Don't try to make yourself do what you clearly don't have any interest in doing for the sole purpose of "getting into the industry". If you want to work in a medium-sized to large team as an artist, you shouldn't ever be expected to code. In my current small team, we even work around my poor level design skills, I just can't tell you in good faith that all teams you work in will be that accommodating. ;)

Really though, if your passion is for sculpting rocks, focus on being the guy who's the best at sculpting rocks. If your passion is character design, focus on learning how to construct humans and create strong designs. You'll have more fun with it, and I feel that in the future your chances of getting a job will be much higher with those skills in your portfolio than with the skills of an unenthusiastic and stunted programmer.



3. Artist ? Well, there are lot of artist, I would say the majority of roles in the AAA industry are artists. There are lot of branches, like environment artist, character artists, animators. If you want to have professional feedback, seek out forums which are crowded with professional game artists like polycount and ask for feedback/help.

I agree with this. Seriously, post your work or worries in the appropriate subforum at Polycount. They're notoriously harsh, but it's all in good faith, and there are a lot of people in the industry who visit the P&P forums daily who can give you informed advice. Not to belittle dA, but it's a community that coddles it's users and doesn't promote professional growth very well. So now that you've decided where you want to go, I suggest packing your bags for a more constructive site for now and get ready to buckle down and work hard.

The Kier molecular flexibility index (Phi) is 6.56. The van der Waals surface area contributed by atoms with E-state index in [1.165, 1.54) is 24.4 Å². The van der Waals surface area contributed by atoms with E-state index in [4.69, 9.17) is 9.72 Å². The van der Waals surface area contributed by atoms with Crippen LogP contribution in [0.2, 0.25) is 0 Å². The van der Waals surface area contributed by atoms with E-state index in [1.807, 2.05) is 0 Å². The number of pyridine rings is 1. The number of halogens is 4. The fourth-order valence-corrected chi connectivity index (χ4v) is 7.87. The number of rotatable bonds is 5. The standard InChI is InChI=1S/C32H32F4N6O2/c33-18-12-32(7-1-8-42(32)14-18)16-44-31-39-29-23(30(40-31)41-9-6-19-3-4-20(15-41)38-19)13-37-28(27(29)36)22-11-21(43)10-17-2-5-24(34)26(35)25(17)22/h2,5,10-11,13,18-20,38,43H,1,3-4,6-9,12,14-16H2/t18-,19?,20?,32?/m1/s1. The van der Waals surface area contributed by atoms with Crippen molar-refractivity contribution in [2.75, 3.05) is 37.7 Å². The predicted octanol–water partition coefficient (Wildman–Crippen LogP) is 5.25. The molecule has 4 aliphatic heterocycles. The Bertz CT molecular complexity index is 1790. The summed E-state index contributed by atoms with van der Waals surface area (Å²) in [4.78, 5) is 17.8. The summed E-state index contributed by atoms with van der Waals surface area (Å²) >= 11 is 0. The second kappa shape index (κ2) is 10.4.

You need to look into the specifics of what job you want in the industry. The bigger side of the industry has a lot of specialists-- big teams have people who only clean up clothing scans in Zbrush, or people who do background characters, or people who do props like garbage and rocks. In that kind of environment, Knowing how to do everything isn't much of a bonus. You don't need to have amazing skills in Environment art, AND Character art, AND Creature art, AND Animals etc because unless you're in a tiny indie team chances are you won't be expected to do ALL those things.